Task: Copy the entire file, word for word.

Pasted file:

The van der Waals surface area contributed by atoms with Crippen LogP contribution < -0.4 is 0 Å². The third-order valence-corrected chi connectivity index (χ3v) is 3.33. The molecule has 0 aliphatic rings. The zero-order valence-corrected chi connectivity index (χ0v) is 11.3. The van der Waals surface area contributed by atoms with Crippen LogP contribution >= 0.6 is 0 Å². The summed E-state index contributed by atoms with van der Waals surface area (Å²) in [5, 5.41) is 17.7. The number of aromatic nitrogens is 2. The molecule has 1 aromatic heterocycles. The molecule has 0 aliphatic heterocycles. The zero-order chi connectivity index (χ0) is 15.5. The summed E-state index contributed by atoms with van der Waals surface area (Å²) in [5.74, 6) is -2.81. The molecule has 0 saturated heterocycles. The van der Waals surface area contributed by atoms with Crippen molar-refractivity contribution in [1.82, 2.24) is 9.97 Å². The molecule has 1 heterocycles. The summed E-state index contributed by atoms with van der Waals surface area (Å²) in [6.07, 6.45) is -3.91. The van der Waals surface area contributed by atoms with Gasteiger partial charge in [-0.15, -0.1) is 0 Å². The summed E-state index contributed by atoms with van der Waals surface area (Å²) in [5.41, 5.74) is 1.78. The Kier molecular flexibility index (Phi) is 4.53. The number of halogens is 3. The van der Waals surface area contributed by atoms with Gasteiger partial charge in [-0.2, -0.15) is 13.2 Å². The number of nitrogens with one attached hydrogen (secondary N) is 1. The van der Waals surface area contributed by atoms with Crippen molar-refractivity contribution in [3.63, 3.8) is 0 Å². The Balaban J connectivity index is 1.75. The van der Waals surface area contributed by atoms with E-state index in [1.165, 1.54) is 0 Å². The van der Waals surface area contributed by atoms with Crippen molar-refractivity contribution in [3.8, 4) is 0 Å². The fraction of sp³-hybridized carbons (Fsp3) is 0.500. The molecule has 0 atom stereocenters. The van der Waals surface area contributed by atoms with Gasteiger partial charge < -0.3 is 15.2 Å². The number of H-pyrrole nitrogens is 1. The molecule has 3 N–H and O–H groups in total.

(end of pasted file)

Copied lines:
The van der Waals surface area contributed by atoms with Crippen LogP contribution < -0.4 is 0 Å². The third-order valence-corrected chi connectivity index (χ3v) is 3.33. The molecule has 0 aliphatic rings. The zero-order valence-corrected chi connectivity index (χ0v) is 11.3. The van der Waals surface area contributed by atoms with Crippen LogP contribution >= 0.6 is 0 Å². The summed E-state index contributed by atoms with van der Waals surface area (Å²) in [5, 5.41) is 17.7. The number of aromatic nitrogens is 2. The molecule has 1 aromatic heterocycles. The molecule has 0 aliphatic heterocycles. The zero-order chi connectivity index (χ0) is 15.5. The summed E-state index contributed by atoms with van der Waals surface area (Å²) in [5.74, 6) is -2.81. The molecule has 0 saturated heterocycles. The van der Waals surface area contributed by atoms with Crippen molar-refractivity contribution in [1.82, 2.24) is 9.97 Å². The molecule has 1 heterocycles. The summed E-state index contributed by atoms with van der Waals surface area (Å²) in [6.07, 6.45) is -3.91. The van der Waals surface area contributed by atoms with Gasteiger partial charge in [-0.15, -0.1) is 0 Å². The summed E-state index contributed by atoms with van der Waals surface area (Å²) in [5.41, 5.74) is 1.78. The Kier molecular flexibility index (Phi) is 4.53. The number of halogens is 3. The van der Waals surface area contributed by atoms with Gasteiger partial charge in [-0.2, -0.15) is 13.2 Å². The number of nitrogens with one attached hydrogen (secondary N) is 1. The van der Waals surface area contributed by atoms with Crippen molar-refractivity contribution in [3.63, 3.8) is 0 Å². The Balaban J connectivity index is 1.75. The van der Waals surface area contributed by atoms with E-state index in [1.165, 1.54) is 0 Å². The van der Waals surface area contributed by atoms with Crippen molar-refractivity contribution in [3.8, 4) is 0 Å². The fraction of sp³-hybridized carbons (Fsp3) is 0.500. The molecule has 0 atom stereocenters. The van der Waals surface area contributed by atoms with Gasteiger partial charge < -0.3 is 15.2 Å². The number of H-pyrrole nitrogens is 1. The molecule has 3 N–H and O–H groups in total.